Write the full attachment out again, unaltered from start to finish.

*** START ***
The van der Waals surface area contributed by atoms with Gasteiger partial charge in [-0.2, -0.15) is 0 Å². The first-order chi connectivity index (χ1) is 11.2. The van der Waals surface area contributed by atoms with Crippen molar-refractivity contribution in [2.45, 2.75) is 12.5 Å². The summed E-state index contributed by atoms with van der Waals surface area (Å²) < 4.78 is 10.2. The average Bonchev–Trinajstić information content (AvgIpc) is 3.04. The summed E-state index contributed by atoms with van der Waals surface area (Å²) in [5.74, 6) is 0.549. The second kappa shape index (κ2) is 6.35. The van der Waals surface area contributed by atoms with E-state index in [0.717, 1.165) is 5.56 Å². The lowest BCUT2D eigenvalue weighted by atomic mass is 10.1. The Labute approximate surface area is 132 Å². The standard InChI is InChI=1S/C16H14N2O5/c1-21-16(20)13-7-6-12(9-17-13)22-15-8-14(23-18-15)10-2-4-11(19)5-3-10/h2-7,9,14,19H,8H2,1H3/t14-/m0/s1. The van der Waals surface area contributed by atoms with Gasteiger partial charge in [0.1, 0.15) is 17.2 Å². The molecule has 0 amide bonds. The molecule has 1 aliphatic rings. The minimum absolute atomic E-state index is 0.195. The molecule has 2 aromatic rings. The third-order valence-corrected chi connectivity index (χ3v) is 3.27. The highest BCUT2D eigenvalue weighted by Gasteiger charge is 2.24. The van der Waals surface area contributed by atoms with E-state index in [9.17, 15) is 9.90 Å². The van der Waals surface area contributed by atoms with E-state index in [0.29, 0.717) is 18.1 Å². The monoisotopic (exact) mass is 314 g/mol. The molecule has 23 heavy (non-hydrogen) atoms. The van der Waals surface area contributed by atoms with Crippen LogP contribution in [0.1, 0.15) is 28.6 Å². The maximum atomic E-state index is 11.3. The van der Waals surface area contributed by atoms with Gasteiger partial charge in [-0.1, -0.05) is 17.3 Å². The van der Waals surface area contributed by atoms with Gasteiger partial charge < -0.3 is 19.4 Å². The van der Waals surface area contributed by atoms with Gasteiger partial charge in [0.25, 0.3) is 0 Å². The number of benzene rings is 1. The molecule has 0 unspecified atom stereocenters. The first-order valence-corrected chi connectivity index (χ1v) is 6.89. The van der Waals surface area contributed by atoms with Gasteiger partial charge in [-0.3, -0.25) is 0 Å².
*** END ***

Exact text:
The van der Waals surface area contributed by atoms with Gasteiger partial charge in [-0.2, -0.15) is 0 Å². The first-order chi connectivity index (χ1) is 11.2. The van der Waals surface area contributed by atoms with Crippen molar-refractivity contribution in [2.45, 2.75) is 12.5 Å². The summed E-state index contributed by atoms with van der Waals surface area (Å²) < 4.78 is 10.2. The average Bonchev–Trinajstić information content (AvgIpc) is 3.04. The summed E-state index contributed by atoms with van der Waals surface area (Å²) in [5.74, 6) is 0.549. The second kappa shape index (κ2) is 6.35. The van der Waals surface area contributed by atoms with E-state index in [0.717, 1.165) is 5.56 Å². The lowest BCUT2D eigenvalue weighted by atomic mass is 10.1. The Labute approximate surface area is 132 Å². The standard InChI is InChI=1S/C16H14N2O5/c1-21-16(20)13-7-6-12(9-17-13)22-15-8-14(23-18-15)10-2-4-11(19)5-3-10/h2-7,9,14,19H,8H2,1H3/t14-/m0/s1. The van der Waals surface area contributed by atoms with Gasteiger partial charge in [0.1, 0.15) is 17.2 Å². The molecule has 0 amide bonds. The molecule has 1 aliphatic rings. The minimum absolute atomic E-state index is 0.195. The molecule has 2 aromatic rings. The third-order valence-corrected chi connectivity index (χ3v) is 3.27. The highest BCUT2D eigenvalue weighted by Gasteiger charge is 2.24. The van der Waals surface area contributed by atoms with E-state index in [9.17, 15) is 9.90 Å². The van der Waals surface area contributed by atoms with E-state index in [0.29, 0.717) is 18.1 Å². The monoisotopic (exact) mass is 314 g/mol. The molecule has 23 heavy (non-hydrogen) atoms. The van der Waals surface area contributed by atoms with Crippen LogP contribution in [0.1, 0.15) is 28.6 Å². The maximum atomic E-state index is 11.3. The van der Waals surface area contributed by atoms with Gasteiger partial charge in [-0.1, -0.05) is 17.3 Å². The van der Waals surface area contributed by atoms with Gasteiger partial charge < -0.3 is 19.4 Å². The van der Waals surface area contributed by atoms with Gasteiger partial charge in [0.25, 0.3) is 0 Å². The number of benzene rings is 1. The molecule has 0 unspecified atom stereocenters. The first-order valence-corrected chi connectivity index (χ1v) is 6.89. The van der Waals surface area contributed by atoms with Gasteiger partial charge in [-0.3, -0.25) is 0 Å².